OUR OPINION: Build consensus by meeting rural Minnesota's needs
The Minnesota House and Senate are at loggerheads—which probably is to be expected, given that the House is in Republican hands while Democrats control the Senate.
But time is short; the legislative session ends Monday. And as similar episodes in previous sessions have shown, this showdown could very well end in a shutdown of state government services.
What to do?
Here's an idea:
Come to terms on the two big issues affecting rural Minnesota. Because getting to "yes" not only would put rural Minnesotans in a good mood, but also would build trust among the party leaders, and oil the negotiating gears.
That would make it easier to craft agreements on the larger issues of the state's tax and transportation plans.
▇ Actually, while rural Minnesota would like to see the Legislature agree on Local Government Aid—the first of these Main Street Minnesota issues—so would Duluth, Minnesota and St. Paul.
That's important, because while House Republicans now represent great numbers of people in small-town Minnesota, Democrats retain their majority influence in the three metro areas.
And those metro areas were especially hard-hit by LGA proposals, especially the House Republicans' plan.
For example, the House GOP's budget would cut Duluth's LGA annual grant by $19.9 million. But that's two-thirds of the city's yearly LGA allotment, and fully 20 percent of the city's entire operating budget.
"One could lay off the entire Duluth police force and not quite save $20 million," the Star Tribune's Lori Sturdevant write this week.
"If you scrapped the entire fire department, you'd still have to find $5 million more in cuts."
Clearly, the House never should have proposed an LGA cut of that size, as doing so was both cynical and cruel.
Just as clearly, LGA is one of those rare creatures in government at any level: a popular program that unquestionably works. Small-town and metro-area governments alike depend on the grants, which help make sure that homeowners across Minnesota—even in communities with weak property-tax bases—can enjoy good police and fire protection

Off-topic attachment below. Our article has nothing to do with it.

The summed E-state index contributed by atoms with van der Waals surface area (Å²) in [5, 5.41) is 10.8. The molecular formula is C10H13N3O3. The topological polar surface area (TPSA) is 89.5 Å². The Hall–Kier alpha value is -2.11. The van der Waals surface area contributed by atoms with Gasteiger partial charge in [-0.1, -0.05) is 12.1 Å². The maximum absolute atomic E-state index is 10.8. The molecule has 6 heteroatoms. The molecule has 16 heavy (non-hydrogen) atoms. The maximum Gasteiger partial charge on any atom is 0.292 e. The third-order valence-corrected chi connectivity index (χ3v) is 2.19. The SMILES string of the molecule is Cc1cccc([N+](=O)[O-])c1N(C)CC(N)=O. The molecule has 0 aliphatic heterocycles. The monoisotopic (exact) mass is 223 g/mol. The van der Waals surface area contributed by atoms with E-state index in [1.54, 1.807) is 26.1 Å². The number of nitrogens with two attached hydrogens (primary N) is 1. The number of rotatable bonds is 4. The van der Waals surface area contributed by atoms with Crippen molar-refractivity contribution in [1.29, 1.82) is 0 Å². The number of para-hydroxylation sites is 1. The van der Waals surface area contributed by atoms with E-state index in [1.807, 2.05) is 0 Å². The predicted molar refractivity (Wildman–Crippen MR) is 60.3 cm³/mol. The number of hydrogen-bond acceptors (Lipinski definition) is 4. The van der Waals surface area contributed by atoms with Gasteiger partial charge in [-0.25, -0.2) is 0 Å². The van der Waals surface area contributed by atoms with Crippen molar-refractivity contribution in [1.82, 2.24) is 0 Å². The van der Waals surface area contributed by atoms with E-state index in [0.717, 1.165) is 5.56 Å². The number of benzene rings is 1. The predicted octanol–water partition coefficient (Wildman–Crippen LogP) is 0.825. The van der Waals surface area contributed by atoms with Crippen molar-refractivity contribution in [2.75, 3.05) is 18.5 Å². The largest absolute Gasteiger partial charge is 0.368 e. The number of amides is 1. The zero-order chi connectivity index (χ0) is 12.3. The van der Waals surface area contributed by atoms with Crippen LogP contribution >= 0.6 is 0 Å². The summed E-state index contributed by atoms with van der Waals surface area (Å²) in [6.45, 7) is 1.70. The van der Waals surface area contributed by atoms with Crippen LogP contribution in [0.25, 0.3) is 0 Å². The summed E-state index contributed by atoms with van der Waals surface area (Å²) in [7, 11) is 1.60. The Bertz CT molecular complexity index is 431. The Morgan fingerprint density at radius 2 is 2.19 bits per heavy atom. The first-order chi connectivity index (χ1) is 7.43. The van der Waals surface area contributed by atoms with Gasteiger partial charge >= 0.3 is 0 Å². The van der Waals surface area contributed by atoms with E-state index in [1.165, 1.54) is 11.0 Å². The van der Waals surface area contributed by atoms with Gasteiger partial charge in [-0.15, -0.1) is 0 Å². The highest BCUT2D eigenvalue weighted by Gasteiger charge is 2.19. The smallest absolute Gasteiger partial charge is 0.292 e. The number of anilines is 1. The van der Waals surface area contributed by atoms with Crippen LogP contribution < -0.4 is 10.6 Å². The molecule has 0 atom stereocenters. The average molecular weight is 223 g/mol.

The program "makes sure every Minnesota city and town shares in each other's successes and failures," as a Duluth News Tribune columnist has written.
House and Senate leaders should take advantage of Minnesota's budget surplus, fund this vital program generously and move on.
▇ And here's a place they can move on to: making sure rural Minnesotans have broadband access, exactly as metro-area residents have grown accustomed to.
Businesses run on broadband Internet connections these days—and iPhone- and iPad-toting Americans do as well.
But as happened in the 1920s, when electricity kept lighting up more and more American cities, small towns lag far behind. "In 1934, less than 11 percent of U.S. farms had electricity," as Wikipedia recounts. Enter rural electrification: "By 1942, nearly 50 percent of U.S. farms had electricity, and by 1952, almost all US farms had electricity."
Rural areas' access to broadband can and should undergo the same transition. Democrats and Republicans in St. Paul should resolve to make that happen—and in doing so, they could set the stage for broader agreements, restoring Minnesotans' trust in government and avoiding the shutdown that residents dread.
-- Tom Dennis for the Herald